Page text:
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Published in Print: November 11, 1998, as Idaho's Fox Ousted; Eastin Re-Elected Calif. State Chief

Idaho's Fox Ousted; Eastin Re-Elected Calif. State Chief

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In Idaho, Democrat Marilyn Howard bet that voters had grown so concerned about Republican state schools Superintendent Anne C. Fox's controversies that they would replace her with a political novice. Ms. Howard won her bet last week, and the race--by 10 percentage points.

Meanwhile, in California, Superintendent Delaine Eastin, thought vulnerable as the incumbent in a state where student performance is lagging, held off Gloria Matta Tuchman's Election Day challenge by 7 percentage points and won re-election with 53.5 percent of the vote, according to unofficial results. The post is officially nonpartisan, though Ms. Eastin is a Democrat and Ms. Tuchman a Republican.

In the nine elections for state school chiefs on Nov. 3, five of the six incumbents seeking re-election held onto their jobs and, overall, five Republicans and four Democrats won their bids for the top education posts in their states. At the same time, in a dozen state school board races, voters primarily kept the status quo.

In her one term in Idaho, Ms. Fox fueled controversy by spending $8,000 to redecorate her offices and firing a half-dozen top deputies while giving her campaign manager a high-level job; she fired him after reports of a 10-year-old charge against him for soliciting sex from a minor.

Anne C. Fox

Ms. Fox, a former elementary school teacher and principal, was also criticized for burning bridges to the state school board and others in the education establishment with her support for tuition tax credits and for phonics-based reading instruction.

Ms. Howard, who won the Democratic nomination by upsetting a candidate heavily backed by former Idaho Democratic Gov. Cecil Andrus, was endorsed by the state's major newspapers. A former elementary school teacher, Ms. Howard is now the principal of West Park Elementary School in the northern Idaho town of Moscow. She vigorously opposed the tax credits and backed a broad-based approach to teaching students to read.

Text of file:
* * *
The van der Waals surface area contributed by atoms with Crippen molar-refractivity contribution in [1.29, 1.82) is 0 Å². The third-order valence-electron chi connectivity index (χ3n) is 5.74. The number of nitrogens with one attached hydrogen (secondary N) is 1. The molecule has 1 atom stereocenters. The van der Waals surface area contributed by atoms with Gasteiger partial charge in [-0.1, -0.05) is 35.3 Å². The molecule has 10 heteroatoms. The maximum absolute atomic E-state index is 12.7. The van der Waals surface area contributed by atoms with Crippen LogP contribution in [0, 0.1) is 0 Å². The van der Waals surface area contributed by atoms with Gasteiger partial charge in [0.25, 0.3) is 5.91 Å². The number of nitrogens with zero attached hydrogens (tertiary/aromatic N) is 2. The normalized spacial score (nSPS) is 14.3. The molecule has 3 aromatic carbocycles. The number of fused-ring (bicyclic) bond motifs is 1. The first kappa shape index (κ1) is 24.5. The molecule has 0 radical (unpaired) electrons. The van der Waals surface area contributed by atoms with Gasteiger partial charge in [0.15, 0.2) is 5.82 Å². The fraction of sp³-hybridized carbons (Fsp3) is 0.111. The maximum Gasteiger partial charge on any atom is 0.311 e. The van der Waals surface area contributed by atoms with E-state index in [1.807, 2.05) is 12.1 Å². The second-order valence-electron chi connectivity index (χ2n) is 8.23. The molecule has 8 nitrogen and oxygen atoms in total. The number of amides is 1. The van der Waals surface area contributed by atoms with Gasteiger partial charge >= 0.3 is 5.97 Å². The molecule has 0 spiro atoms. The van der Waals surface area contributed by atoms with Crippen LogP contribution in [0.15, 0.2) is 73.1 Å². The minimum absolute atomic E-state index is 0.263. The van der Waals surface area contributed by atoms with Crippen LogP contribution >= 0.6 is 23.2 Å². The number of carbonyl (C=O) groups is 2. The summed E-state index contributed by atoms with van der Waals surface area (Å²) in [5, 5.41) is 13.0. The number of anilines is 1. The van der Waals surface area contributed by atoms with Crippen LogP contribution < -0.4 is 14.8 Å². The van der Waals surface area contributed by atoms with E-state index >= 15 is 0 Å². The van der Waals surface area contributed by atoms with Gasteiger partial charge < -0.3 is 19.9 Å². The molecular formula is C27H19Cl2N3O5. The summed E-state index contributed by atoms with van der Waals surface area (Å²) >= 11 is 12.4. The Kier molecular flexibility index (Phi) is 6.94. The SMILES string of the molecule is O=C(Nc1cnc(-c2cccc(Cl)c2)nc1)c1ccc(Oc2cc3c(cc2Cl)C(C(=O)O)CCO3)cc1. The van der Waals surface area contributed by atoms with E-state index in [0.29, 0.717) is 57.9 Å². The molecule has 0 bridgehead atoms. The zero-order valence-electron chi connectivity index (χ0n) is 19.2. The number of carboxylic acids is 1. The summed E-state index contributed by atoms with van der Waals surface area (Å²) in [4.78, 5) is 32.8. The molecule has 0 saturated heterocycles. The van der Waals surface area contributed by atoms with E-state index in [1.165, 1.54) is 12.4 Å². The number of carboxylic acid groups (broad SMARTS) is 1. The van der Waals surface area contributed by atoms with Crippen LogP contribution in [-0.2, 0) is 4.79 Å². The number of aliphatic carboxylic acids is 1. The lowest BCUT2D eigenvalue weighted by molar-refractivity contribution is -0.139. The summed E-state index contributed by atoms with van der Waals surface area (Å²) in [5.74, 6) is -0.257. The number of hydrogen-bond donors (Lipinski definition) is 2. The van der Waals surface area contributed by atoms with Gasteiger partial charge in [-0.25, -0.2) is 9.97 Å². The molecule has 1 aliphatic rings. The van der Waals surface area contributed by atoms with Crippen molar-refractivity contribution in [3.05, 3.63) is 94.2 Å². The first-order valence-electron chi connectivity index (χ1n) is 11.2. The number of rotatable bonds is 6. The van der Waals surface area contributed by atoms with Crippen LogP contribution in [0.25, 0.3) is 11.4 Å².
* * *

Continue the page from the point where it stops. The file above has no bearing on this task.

Delaine Eastin

In California, Ms. Eastin, a veteran Democratic state lawmaker who often butted heads with retiring GOP Gov. Pete Wilson on school spending, teacher pay, and private school vouchers, won a second term with a newly elected Democratic governor and a predominantly Democratic state legislature.

"Most of us are pretty excited over the prospect of not being locked in constant arm-wrestling, even over the most minute details," Ms. Eastin said last week as she continued at the helm of the nation's largest K-12 state system, with 5.7 million students in 8,000 schools.

She said she would look to Gov.-elect Gray Davis, a moderate Democrat, to restore education budget cuts and retrieve federal funds for a school reform demonstration program that Mr. Wilson rejected with a line-item veto.

Ms. Eastin also anticipated better relations with a new state school board, citing the possibility that Mr. Davis could withdraw one of the outgoing governor's recent, unconfirmed appointees to the 11-member board.